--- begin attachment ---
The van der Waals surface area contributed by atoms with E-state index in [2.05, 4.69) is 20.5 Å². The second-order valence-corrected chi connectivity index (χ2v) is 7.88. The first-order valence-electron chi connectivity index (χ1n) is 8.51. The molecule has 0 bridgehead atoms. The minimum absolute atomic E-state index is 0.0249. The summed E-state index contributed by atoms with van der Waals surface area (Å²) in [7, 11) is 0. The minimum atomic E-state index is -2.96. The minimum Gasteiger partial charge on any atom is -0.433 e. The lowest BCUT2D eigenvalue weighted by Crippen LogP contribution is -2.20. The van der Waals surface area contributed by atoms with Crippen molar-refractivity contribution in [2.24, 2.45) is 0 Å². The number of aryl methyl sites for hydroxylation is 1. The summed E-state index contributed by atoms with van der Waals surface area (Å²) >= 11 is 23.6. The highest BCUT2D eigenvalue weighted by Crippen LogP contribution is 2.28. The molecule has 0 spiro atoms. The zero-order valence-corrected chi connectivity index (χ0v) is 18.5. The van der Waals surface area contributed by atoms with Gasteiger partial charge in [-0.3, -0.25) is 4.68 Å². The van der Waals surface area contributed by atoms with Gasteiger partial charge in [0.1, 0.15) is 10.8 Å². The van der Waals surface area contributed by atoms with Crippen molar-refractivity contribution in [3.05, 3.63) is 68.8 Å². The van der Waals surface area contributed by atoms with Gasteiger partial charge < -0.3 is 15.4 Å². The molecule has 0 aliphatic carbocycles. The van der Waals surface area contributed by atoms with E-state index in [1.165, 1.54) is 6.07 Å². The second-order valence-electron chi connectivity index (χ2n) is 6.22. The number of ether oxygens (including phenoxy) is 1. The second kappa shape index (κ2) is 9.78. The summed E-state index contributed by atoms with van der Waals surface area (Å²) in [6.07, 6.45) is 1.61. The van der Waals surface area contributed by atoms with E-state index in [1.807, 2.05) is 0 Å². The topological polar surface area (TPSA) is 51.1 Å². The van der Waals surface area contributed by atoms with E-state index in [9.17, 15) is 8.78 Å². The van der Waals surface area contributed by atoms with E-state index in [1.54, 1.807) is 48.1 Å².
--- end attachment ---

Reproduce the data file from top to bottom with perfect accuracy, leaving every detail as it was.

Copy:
The van der Waals surface area contributed by atoms with E-state index in [2.05, 4.69) is 20.5 Å². The second-order valence-corrected chi connectivity index (χ2v) is 7.88. The first-order valence-electron chi connectivity index (χ1n) is 8.51. The molecule has 0 bridgehead atoms. The minimum absolute atomic E-state index is 0.0249. The summed E-state index contributed by atoms with van der Waals surface area (Å²) in [7, 11) is 0. The minimum atomic E-state index is -2.96. The minimum Gasteiger partial charge on any atom is -0.433 e. The lowest BCUT2D eigenvalue weighted by Crippen LogP contribution is -2.20. The van der Waals surface area contributed by atoms with Crippen molar-refractivity contribution in [2.24, 2.45) is 0 Å². The number of aryl methyl sites for hydroxylation is 1. The summed E-state index contributed by atoms with van der Waals surface area (Å²) >= 11 is 23.6. The highest BCUT2D eigenvalue weighted by Crippen LogP contribution is 2.28. The molecule has 0 spiro atoms. The zero-order valence-corrected chi connectivity index (χ0v) is 18.5. The van der Waals surface area contributed by atoms with Gasteiger partial charge in [-0.3, -0.25) is 4.68 Å². The van der Waals surface area contributed by atoms with Gasteiger partial charge in [0.1, 0.15) is 10.8 Å². The van der Waals surface area contributed by atoms with Crippen molar-refractivity contribution in [3.05, 3.63) is 68.8 Å². The van der Waals surface area contributed by atoms with Gasteiger partial charge < -0.3 is 15.4 Å². The molecule has 0 aliphatic carbocycles. The van der Waals surface area contributed by atoms with E-state index in [1.165, 1.54) is 6.07 Å². The second-order valence-electron chi connectivity index (χ2n) is 6.22. The number of ether oxygens (including phenoxy) is 1. The second kappa shape index (κ2) is 9.78. The summed E-state index contributed by atoms with van der Waals surface area (Å²) in [6.07, 6.45) is 1.61. The van der Waals surface area contributed by atoms with E-state index in [1.807, 2.05) is 0 Å². The topological polar surface area (TPSA) is 51.1 Å². The van der Waals surface area contributed by atoms with E-state index in [9.17, 15) is 8.78 Å². The van der Waals surface area contributed by atoms with E-state index in [1.54, 1.807) is 48.1 Å².